HG: There are some aspects of the day-to-day role that are very similar. Fundamentally, setting aside the difference in size and breadth of the respective businesses, Microsoft and Spotify are both technology companies. There’s a tremendous amount of software innovation that takes place in both places; both companies care deeply about understanding their users and using the insights generated from usage patters in order to have a closer understanding of its users and provide more value to them in the form of services. And that raises similar kinds of legal and regulatory questions that one has to deal with on a daily basis. There are issues about the protection of the privacy of the personal data of users; there are issues related to the regulatory environment from net neutrality to competition law to other telecommunication regulatory issues; clearly there are intellectual property and IP licensing related questions on both sides, even though in the case of Spotify it is more heavily focused on music and other content-related copyright. Spotify’s business, like Microsoft’s, is an intellectual property-based business in many significant ways. Being able to enter into licensing agreements with the key stakeholders is important for both companies. So in some respects it is very similar. In others, it is very different. Spotify is a company that has fewer than 3,000 employees. Microsoft has over 100,000 employees. The legal department at Microsoft is multiple times larger than the legal department at Spotify. That in and of itself is a reflection of stage of development of Spotify and the nature of its business as compared to a company that really is a conglomerate of several multi-billion dollar businesses like Microsoft is. So I am certainly enjoying the learning curve that I’m going through at Spotify, especially when it comes to the music copyright and music licensing space, but in other respects it’s just a continuation of a learning curve that had started at Microsoft.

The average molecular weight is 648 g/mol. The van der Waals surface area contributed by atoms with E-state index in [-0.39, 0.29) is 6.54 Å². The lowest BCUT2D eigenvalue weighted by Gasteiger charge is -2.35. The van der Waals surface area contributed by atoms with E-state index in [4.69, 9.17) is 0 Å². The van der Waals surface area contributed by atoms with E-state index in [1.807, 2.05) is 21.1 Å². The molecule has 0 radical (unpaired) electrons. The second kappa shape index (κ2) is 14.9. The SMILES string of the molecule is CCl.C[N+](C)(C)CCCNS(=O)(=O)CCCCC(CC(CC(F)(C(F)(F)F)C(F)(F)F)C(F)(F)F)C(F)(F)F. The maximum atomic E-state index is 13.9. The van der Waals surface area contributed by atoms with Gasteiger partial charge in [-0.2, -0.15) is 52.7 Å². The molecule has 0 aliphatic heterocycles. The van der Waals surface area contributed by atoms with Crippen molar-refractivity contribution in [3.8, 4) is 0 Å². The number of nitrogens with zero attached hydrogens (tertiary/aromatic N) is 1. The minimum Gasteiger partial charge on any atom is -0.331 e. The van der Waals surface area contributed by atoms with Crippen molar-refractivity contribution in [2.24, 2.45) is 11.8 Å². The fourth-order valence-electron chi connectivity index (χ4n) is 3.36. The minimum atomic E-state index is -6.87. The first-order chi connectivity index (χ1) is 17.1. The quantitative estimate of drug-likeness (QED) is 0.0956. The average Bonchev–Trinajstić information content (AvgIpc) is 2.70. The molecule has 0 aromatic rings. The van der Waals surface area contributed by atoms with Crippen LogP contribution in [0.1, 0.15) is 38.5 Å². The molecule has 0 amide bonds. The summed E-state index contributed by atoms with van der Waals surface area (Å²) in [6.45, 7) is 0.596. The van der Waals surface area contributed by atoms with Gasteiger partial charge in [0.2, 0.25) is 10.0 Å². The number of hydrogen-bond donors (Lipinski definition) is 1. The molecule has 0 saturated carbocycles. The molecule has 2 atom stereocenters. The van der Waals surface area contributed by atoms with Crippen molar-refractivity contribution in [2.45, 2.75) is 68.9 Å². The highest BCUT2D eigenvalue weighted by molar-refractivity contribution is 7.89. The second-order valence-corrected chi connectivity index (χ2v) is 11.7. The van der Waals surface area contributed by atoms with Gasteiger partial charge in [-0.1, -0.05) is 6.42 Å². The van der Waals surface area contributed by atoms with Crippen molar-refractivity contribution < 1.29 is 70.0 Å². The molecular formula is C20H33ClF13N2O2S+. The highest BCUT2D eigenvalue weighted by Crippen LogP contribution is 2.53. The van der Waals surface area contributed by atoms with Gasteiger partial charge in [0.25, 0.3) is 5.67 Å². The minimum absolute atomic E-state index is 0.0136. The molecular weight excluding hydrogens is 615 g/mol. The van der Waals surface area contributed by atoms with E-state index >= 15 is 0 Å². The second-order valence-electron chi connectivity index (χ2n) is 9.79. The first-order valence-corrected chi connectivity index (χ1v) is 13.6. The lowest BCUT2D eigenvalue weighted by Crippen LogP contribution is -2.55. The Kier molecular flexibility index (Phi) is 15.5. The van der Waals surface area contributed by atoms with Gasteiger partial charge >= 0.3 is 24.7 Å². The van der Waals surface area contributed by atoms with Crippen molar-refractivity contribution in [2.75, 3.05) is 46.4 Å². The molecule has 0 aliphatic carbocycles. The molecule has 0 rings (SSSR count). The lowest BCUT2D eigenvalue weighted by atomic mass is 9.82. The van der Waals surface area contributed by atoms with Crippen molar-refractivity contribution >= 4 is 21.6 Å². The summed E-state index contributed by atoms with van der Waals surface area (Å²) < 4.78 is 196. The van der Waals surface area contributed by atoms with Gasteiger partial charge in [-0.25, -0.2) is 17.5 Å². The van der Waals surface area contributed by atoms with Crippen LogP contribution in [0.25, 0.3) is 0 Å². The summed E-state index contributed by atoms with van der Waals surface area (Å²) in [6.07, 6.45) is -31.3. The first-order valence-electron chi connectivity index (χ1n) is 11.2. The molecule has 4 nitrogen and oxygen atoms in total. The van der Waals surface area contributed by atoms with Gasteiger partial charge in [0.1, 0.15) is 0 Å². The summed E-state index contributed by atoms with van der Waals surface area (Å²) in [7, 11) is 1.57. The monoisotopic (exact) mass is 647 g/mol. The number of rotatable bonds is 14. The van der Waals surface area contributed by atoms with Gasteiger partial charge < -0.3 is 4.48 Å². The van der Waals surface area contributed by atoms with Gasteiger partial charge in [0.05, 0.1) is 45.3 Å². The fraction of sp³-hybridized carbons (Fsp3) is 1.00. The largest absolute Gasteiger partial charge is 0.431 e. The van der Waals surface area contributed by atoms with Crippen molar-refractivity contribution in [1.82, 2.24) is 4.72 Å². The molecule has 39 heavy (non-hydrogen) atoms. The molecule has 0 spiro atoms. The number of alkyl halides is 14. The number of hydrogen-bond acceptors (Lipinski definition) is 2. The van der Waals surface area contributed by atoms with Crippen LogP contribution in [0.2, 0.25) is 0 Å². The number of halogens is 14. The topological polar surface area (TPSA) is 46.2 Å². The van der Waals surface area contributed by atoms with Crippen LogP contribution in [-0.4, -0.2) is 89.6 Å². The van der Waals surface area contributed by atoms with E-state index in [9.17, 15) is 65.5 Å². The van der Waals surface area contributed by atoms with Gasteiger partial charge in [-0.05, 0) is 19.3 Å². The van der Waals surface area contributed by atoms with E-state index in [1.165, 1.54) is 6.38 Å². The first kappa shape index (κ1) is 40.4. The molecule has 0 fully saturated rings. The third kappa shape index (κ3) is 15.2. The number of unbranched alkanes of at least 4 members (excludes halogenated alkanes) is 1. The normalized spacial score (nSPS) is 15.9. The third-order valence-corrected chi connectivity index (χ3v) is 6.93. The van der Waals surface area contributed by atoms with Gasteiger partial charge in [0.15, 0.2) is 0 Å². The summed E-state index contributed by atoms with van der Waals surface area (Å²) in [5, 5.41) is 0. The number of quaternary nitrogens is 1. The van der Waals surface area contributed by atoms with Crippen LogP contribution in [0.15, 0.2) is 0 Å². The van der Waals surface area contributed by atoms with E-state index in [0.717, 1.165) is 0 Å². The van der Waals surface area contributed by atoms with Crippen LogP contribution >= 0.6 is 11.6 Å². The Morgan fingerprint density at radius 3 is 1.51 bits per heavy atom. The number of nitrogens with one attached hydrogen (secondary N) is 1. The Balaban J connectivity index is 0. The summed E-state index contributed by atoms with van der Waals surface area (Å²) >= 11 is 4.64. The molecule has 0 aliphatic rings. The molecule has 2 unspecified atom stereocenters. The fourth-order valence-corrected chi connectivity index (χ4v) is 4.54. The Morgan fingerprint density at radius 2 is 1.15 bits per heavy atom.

JSEL: I read that you graduated from Universidad Católica Andrés Bello law school in Caracas, Venezuela in 1986, where you also obtained a Specialization in Corporate and Commercial Law, then received an LLM from Harvard Law School in 1991 as a Fulbright Scholar. And yet, despite having two law degrees, you pursued a J.D. from the University of Miami in 1998. When recollecting on your experience at UM, you explained that, “it wasn’t until I obtained my J.D. at UM that my career really took off.” Many of our readers are graduates of foreign law schools and either have, or are in the process of obtaining, an LLM from Harvard Law School and hope to practice law in the U.S. Can you explain why you felt that having a J.D. from an American law school helped your career.